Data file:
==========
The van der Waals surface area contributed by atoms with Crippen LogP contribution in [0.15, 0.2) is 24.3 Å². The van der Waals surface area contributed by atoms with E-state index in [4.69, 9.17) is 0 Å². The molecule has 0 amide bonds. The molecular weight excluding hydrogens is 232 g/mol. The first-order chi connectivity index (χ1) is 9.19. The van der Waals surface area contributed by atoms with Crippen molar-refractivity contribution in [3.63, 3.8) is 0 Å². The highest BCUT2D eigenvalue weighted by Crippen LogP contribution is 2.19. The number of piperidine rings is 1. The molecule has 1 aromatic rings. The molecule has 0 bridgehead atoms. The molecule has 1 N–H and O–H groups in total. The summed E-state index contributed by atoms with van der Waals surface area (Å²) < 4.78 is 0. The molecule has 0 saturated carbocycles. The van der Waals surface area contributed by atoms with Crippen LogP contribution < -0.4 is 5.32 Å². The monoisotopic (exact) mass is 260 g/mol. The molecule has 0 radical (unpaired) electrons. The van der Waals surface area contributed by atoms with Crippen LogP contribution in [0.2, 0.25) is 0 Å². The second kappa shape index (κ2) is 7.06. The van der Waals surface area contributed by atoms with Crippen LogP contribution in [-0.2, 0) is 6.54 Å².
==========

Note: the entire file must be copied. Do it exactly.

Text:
The van der Waals surface area contributed by atoms with Crippen LogP contribution in [0.15, 0.2) is 24.3 Å². The van der Waals surface area contributed by atoms with E-state index in [4.69, 9.17) is 0 Å². The molecule has 0 amide bonds. The molecular weight excluding hydrogens is 232 g/mol. The first-order chi connectivity index (χ1) is 9.19. The van der Waals surface area contributed by atoms with Crippen molar-refractivity contribution in [3.63, 3.8) is 0 Å². The highest BCUT2D eigenvalue weighted by Crippen LogP contribution is 2.19. The number of piperidine rings is 1. The molecule has 1 aromatic rings. The molecule has 0 bridgehead atoms. The molecule has 1 N–H and O–H groups in total. The summed E-state index contributed by atoms with van der Waals surface area (Å²) < 4.78 is 0. The molecule has 0 saturated carbocycles. The van der Waals surface area contributed by atoms with Crippen LogP contribution < -0.4 is 5.32 Å². The monoisotopic (exact) mass is 260 g/mol. The molecule has 0 radical (unpaired) electrons. The van der Waals surface area contributed by atoms with Crippen LogP contribution in [0.2, 0.25) is 0 Å². The second kappa shape index (κ2) is 7.06. The van der Waals surface area contributed by atoms with Crippen LogP contribution in [-0.2, 0) is 6.54 Å².